After examining the friction modeling, the friction absorber optimization is to be considered. The identification of the optimum parameters leads to the best design of the absorber and increases its efficiency for industrial applications. The optimization consists of finding the optimum parameters of the absorber as a function of the main mass parameters. The researchers proposed several methods to find these parameters. Den Hartog [15] proposed a method for optimizing the parameters of a mass absorber and reducing the sensitivity of the main mass response to the variation of the excitation frequency in a manner that the two resonance peaks of the frequency response are equal. Brock [16] proposed an analytical formulation for the optimum damping rate of the tuned mass damper, found by Den Hartog. Pennestri [17] used a method to minimize the maximum of the frequency amplitude based on an objective function with six equations and seven unknowns. For a system with several degrees of freedom, Abdel-Hafiz and Hassaan [18] have developed an optimization method for a pendulum absorber with three degrees of freedom; they have defined the objective function of optimization by equalizing the responses of the three peaks of resonance.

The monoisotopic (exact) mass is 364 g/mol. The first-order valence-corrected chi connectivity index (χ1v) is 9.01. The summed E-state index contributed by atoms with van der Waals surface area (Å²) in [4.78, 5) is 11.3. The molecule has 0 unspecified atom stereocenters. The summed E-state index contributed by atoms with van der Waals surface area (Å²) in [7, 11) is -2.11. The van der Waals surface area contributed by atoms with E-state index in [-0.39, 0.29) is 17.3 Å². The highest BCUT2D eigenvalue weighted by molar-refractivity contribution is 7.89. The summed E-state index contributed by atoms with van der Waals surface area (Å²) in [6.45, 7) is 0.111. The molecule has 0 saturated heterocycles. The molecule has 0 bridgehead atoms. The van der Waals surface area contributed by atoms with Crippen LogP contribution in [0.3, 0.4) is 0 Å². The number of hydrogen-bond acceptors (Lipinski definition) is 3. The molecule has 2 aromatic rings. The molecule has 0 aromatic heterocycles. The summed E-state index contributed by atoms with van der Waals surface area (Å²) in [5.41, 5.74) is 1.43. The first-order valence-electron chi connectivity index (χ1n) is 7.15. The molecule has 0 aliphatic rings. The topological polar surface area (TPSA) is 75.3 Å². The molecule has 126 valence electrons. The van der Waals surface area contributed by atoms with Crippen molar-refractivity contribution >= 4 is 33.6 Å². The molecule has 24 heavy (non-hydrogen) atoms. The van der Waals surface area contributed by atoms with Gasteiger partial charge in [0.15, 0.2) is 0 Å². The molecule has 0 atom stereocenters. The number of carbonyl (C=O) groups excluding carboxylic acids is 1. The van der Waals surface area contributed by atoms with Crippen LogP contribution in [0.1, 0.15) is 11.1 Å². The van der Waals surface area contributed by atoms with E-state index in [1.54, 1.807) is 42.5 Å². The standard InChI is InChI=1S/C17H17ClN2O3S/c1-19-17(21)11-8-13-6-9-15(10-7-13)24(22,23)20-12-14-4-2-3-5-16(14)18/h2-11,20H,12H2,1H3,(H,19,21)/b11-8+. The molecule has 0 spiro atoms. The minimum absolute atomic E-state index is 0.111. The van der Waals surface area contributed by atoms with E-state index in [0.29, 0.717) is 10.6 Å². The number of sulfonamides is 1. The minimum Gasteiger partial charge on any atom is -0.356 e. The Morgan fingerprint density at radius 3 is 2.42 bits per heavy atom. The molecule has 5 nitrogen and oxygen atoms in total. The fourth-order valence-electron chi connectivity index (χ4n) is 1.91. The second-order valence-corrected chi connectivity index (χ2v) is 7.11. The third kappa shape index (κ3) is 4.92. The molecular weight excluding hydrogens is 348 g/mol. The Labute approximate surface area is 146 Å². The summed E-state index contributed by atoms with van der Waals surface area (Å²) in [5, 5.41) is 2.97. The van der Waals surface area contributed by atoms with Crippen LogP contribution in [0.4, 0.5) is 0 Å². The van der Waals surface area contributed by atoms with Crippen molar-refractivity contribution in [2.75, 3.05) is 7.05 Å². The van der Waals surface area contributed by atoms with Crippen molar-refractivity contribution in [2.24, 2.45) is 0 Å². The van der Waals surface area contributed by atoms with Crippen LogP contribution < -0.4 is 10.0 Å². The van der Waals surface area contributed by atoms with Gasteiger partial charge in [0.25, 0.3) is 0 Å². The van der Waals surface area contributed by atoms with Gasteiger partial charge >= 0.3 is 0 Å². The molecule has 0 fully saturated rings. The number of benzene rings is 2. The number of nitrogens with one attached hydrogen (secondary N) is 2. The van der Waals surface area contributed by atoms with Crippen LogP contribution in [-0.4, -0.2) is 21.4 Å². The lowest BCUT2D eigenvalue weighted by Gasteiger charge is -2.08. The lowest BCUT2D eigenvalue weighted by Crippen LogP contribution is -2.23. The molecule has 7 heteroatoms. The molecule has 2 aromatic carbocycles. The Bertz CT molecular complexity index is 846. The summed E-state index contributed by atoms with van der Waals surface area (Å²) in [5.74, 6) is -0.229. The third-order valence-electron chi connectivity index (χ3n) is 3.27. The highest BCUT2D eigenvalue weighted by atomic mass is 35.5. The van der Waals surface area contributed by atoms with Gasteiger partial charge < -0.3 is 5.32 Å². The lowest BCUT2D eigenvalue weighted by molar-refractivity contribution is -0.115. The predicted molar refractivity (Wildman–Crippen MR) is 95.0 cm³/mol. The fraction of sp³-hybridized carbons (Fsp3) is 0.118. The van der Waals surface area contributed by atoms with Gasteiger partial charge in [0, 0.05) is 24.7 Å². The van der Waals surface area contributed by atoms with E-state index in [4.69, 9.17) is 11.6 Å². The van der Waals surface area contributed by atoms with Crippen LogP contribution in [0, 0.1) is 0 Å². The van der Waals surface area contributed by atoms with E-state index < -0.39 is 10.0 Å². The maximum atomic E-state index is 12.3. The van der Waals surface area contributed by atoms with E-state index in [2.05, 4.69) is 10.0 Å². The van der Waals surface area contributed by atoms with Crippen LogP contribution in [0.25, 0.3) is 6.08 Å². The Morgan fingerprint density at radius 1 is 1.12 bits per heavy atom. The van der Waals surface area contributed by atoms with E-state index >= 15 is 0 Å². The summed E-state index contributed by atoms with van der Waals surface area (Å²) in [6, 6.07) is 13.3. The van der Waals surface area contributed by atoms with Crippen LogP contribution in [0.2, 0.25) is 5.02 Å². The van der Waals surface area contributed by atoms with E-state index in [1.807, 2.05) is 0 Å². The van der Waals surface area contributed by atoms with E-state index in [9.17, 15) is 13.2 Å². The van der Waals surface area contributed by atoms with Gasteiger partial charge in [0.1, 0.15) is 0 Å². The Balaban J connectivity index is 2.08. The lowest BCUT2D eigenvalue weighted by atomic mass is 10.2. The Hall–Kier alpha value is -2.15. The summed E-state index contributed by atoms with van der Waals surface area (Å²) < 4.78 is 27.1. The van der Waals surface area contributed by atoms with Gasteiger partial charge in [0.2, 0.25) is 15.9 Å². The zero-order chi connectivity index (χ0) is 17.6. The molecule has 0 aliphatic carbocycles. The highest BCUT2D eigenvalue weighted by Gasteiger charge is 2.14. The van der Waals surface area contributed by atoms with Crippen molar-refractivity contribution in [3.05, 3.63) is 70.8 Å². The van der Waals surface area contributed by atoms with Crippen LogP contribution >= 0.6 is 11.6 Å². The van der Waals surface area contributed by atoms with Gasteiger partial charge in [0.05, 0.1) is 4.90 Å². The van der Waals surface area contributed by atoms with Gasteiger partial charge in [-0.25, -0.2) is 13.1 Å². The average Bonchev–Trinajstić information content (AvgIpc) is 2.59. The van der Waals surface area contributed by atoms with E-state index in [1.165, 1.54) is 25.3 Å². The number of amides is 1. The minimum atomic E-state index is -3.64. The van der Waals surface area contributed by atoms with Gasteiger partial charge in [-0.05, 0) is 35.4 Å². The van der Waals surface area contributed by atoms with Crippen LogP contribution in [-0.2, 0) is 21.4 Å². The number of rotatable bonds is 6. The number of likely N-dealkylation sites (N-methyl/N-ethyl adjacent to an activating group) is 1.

However, most of the previous optimization studies represent parametric studies constructed from a numerical resolution of the differential equations of motion for mass absorbers. Louroza et al. [19] studied the effect of the mass ratio and the friction force on the frequency response of a vibratory system with a friction absorber. Gewei and Basu [20] studied the effect of the increase of the friction coefficient on the amplitude of the main mass vibration with seismic excitation.

In this article, a friction modeling is elaborated using the macroscopic and microscopic approaches. The system responses are determined analytically for the stick and slip regimes of motion. A comparison of the friction models is made to conclude on the friction absorber efficacy. Then, the optimal friction coefficient is formulated using the Den Hartog parameters and the minimization of the frequency displacement of the main mass.

2 Vibratory model

The vibratory system studied, illustrated in Figure 1, is of two degrees of freedom. The main system is modeled by the mass m 1 and the linear stiffness k 1.The friction absorber of mass m 2 is attached to the main system, where k 2 is the linear stiffness of the absorber.